The Presidential Daily Brief


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    U.S. Heat Kills Six, Continues Today

    More than half of the United States is steaming in heat blamed for six deaths that won’t let up until tonight. Four of the deaths took place in Maryland, where Baltimore’s thermometers hit 100 and high humidity made it feel like like 122. In Arkansas, former New York Giants offensive lineman Mitch Petrus, 32, died Thursday of heat stroke after working outside in 92-degree temperatures.

    How bad is it? As U.S. temperatures are expected to ease off Monday, they’re forecast to soar in Europe. Across the Northern Hemisphere, July’s expected to be history’s hottest month.

    OZY explains how trees have joined the fight against climate change.

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    Seized Tanker Wasn’t in Iranian Waters, Hunt Says

    Iran’s seizure of its Stena Impero oil tanker was in Omani waters in the Strait of Hormuz, in “clear contravention of international law,” British Foreign Secretary Jeremy Hunt said. He earlier warned of “serious consequences” if Iran doesn’t resolve the crisis. Iran released video Saturday of its helicopter-borne Revolutionary Guards rappelling onto the ship Friday. On July 4, Royal Marines captured an Iranian tanker for allegedly shipping oil to sanctioned Syria. Meanwhile, British shipping, which Hunt said “will be protected,” has been warned away from the strait.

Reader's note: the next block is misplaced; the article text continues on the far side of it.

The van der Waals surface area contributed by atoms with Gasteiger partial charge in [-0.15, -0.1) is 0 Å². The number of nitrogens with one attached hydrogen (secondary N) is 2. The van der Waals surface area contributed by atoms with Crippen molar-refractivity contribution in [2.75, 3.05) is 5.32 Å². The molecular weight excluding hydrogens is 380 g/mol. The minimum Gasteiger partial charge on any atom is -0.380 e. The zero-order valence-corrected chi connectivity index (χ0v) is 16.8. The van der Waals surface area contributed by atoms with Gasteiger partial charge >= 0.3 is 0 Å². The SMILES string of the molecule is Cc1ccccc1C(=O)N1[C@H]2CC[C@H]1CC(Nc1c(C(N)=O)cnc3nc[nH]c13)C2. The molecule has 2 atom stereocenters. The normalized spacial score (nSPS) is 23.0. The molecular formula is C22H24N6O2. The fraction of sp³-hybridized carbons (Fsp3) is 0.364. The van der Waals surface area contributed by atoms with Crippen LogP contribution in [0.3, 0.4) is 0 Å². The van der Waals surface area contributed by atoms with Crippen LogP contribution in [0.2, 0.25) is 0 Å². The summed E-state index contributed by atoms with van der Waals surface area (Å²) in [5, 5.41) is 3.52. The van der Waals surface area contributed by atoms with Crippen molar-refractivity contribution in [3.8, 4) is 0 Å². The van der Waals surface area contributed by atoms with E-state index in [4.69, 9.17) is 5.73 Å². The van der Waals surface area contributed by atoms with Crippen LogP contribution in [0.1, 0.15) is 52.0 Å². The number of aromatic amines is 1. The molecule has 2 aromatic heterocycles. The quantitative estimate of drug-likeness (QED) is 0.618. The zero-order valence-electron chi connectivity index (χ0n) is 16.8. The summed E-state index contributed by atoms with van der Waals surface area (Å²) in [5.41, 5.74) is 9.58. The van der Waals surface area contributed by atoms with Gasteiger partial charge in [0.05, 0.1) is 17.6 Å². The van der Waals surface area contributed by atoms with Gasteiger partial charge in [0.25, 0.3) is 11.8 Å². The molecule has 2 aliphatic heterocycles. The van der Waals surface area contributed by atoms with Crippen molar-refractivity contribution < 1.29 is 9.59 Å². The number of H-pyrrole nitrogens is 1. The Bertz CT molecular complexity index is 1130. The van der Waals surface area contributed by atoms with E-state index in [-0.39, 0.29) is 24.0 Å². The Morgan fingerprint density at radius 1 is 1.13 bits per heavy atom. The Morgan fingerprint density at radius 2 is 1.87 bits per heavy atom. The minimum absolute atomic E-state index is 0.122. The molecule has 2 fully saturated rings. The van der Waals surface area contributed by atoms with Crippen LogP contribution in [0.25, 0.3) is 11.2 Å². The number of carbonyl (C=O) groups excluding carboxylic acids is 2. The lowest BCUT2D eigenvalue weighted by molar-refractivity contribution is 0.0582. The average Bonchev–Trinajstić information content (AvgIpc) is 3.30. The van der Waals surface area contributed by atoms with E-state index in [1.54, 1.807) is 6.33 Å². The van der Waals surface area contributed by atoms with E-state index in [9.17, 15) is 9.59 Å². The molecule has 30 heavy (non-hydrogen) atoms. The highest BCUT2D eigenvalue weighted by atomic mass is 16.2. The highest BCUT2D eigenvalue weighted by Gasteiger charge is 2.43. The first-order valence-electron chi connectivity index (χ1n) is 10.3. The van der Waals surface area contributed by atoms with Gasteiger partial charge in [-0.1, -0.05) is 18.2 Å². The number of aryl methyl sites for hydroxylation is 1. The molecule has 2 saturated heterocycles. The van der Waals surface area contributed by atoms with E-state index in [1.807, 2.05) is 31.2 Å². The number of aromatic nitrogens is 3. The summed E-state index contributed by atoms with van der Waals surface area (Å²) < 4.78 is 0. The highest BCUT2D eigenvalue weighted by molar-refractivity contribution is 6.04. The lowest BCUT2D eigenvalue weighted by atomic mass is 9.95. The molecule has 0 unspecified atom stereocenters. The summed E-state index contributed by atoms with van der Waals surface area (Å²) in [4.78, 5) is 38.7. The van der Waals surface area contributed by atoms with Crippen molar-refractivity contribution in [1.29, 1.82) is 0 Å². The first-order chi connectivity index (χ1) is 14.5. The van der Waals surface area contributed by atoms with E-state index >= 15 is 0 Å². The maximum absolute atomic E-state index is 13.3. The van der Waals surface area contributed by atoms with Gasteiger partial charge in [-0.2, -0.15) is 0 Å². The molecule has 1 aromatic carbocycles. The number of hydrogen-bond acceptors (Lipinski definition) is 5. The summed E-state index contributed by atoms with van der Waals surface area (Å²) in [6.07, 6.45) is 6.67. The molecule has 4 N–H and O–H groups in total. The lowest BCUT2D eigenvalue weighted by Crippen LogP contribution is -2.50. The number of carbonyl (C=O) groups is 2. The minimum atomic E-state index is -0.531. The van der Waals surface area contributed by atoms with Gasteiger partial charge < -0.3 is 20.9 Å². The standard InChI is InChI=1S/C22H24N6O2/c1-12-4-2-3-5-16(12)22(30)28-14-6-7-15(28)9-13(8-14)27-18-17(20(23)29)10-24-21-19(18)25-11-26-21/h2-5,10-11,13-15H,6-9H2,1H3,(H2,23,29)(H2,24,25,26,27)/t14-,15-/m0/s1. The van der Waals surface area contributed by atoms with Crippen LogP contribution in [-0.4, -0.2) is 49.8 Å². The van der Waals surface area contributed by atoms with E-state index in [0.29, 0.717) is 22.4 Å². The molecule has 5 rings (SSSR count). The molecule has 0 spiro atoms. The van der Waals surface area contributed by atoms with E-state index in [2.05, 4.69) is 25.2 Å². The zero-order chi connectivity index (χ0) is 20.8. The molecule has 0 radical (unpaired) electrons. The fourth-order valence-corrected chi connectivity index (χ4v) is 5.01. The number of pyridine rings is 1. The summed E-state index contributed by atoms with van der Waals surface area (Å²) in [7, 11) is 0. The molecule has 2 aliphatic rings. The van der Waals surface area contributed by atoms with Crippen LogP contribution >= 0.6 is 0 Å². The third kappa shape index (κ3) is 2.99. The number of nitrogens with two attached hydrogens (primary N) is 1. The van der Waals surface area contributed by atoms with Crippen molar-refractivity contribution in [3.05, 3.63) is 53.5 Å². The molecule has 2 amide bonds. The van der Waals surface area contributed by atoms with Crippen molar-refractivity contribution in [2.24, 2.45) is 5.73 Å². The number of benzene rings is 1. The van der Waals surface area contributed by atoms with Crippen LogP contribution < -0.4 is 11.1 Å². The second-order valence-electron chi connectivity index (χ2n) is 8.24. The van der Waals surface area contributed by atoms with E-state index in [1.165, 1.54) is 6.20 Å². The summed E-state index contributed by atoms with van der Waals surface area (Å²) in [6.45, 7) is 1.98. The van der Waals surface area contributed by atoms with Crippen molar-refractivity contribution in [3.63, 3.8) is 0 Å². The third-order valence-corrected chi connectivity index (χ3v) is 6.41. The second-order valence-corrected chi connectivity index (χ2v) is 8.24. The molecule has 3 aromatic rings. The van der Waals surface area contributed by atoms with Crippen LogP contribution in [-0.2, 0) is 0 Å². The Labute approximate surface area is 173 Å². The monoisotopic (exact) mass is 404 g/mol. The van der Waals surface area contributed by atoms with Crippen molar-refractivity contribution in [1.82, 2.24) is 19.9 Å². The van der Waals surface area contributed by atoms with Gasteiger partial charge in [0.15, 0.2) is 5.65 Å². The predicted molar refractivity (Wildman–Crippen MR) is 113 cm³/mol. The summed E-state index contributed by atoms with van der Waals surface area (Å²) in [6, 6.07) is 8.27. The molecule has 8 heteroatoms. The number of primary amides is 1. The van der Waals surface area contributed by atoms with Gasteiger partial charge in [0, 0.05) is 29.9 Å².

Could this mean war? A U.S. intelligence official said Iran’s not looking for a fight, while U.K. officials say they’re pursuing a diplomatic solution.

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    Protesters Mass in Moscow After Candidates Barred

    Estimates ranged between 10,000 and 20,000 demonstrators who rallied in Moscow Saturday to demand that disqualified office seekers be approved to run for Sept. 8 city legislative elections. Election authorities claim some 30 candidates — mostly opponents of President Vladimir Putin — can’t run because many of the required 5,000 signatures they gathered were invalid. Unlike last weekend’s smaller demonstration, during which authorities detained 25 people, this gathering had city approval.

    Could this make a difference? The economy and corruption have hurt Putin’s approval ratings lately, but it’s unclear. “We will show them this is a dangerous game,” said opposition leader Alexei Navalny, vowing an even bigger rally next weekend.

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    Cross in Hand, They Oppose Duterte’s Deadly Crusade

    The drug war in the Philippines has claimed an estimated 20,000 lives, compelling some members of the Catholic Church to rebel against nightly killings of unarmed men. Jun Santiago — a missionary, journalist and activist — is leading the charge by supporting survivors, aiding protests and documenting extrajudicial executions. The work is so dangerous that Santiago’s friends say, half in jest, that he’s destined for sainthood.